Welcome to The Port season of The Wire! I remember being really thrown by this premiere the first time I watched it. As Ben says, they tried to ease us into the changes by giving us some time with familiar faces and catching us up on the current status quo for the Detail and the Barksdale crew, but the bulk of this premiere episode is spent introducing a new Baltimore setting, a new set of characters, and even a new language. Man. Just when I got used to the language rhythms of the street and the cops, they go and throw a new one at us. Even having seen this season multiple times, I found myself struggling to follow a lot of what the dock workers were saying. Time for a new immersion experience!

I really loved the numerous shots of the fallen industrial behemoths, especially in the opening sequence. Same old, depressing Baltimore, indeed, but it still makes me a bit nostalgic. My grandfather used to work in those areas, too (he was a sheet metal worker). I couldn’t help smiling somewhat sadly at the various references to the industrial areas getting turned into luxury condos. I was down in some of those outer harbor areas earlier this year and was completely shocked at how much they have been redeveloped. Luxury condos and then some. The development is great for the city in some respects, but it is really going to add an extra layer of melancholy when watching this season. A boon for some is invariably a loss for others.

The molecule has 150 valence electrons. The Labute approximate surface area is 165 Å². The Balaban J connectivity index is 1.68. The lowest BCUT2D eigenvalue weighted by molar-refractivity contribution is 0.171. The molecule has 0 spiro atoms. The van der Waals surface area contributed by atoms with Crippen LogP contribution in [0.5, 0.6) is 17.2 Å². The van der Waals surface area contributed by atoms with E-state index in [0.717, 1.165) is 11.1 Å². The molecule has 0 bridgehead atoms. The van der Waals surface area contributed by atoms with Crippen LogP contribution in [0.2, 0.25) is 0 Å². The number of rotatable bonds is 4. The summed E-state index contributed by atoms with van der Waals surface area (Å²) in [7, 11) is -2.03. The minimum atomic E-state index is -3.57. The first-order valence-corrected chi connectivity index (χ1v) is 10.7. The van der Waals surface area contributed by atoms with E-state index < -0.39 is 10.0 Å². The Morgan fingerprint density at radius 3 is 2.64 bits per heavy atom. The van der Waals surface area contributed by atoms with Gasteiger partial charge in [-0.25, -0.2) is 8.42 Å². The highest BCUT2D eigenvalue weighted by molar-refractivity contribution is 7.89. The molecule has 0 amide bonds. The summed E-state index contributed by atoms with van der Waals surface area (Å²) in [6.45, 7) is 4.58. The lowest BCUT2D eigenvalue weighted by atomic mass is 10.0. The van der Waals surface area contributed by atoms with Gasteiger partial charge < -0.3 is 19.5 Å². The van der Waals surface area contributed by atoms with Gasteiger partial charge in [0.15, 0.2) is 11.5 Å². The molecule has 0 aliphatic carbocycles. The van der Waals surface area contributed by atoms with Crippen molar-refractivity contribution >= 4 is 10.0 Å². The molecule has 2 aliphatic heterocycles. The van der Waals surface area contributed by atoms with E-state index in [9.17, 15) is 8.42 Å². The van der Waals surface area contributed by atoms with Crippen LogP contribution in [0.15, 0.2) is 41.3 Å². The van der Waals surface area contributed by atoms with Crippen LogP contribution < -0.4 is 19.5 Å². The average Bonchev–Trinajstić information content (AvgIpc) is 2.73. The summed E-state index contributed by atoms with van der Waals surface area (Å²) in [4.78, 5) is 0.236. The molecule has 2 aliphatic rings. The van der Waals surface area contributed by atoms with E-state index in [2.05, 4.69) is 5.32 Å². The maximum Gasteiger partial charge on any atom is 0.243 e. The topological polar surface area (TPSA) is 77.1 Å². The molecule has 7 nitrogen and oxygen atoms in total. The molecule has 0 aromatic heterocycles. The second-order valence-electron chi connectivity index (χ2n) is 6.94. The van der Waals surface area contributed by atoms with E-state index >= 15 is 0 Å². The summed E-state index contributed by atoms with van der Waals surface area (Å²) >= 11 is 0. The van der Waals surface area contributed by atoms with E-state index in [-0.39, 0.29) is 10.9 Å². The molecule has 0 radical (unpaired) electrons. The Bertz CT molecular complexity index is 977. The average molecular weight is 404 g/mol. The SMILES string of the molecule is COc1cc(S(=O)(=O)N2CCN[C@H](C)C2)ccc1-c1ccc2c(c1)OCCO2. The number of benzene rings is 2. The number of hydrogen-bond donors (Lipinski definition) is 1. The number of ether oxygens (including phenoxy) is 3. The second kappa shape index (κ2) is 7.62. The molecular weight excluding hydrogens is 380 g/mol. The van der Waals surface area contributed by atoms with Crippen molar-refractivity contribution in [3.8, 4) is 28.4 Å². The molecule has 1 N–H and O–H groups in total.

As for our returning favorites, my jaw literally dropped open when Daniels showed up in the evidence room. Wow. "These motherfuckers don't play, do they?" Apparently, I forgot how harsh his punishment was for going against the bosses.

I was also quite surprised by the shift in Bodie. Not only did we get to see him uneasy and out of his element, but he seems to have had a shift in his operating perspective. "That's the first thing you think to do is fuck a nigga up, man. When your brick brain gonna realize there's more to 'dis here than just thumpin' on niggas?" He’s taking his cues from Stringer now, not Avon. Is the whole organization shifting to a new perspective?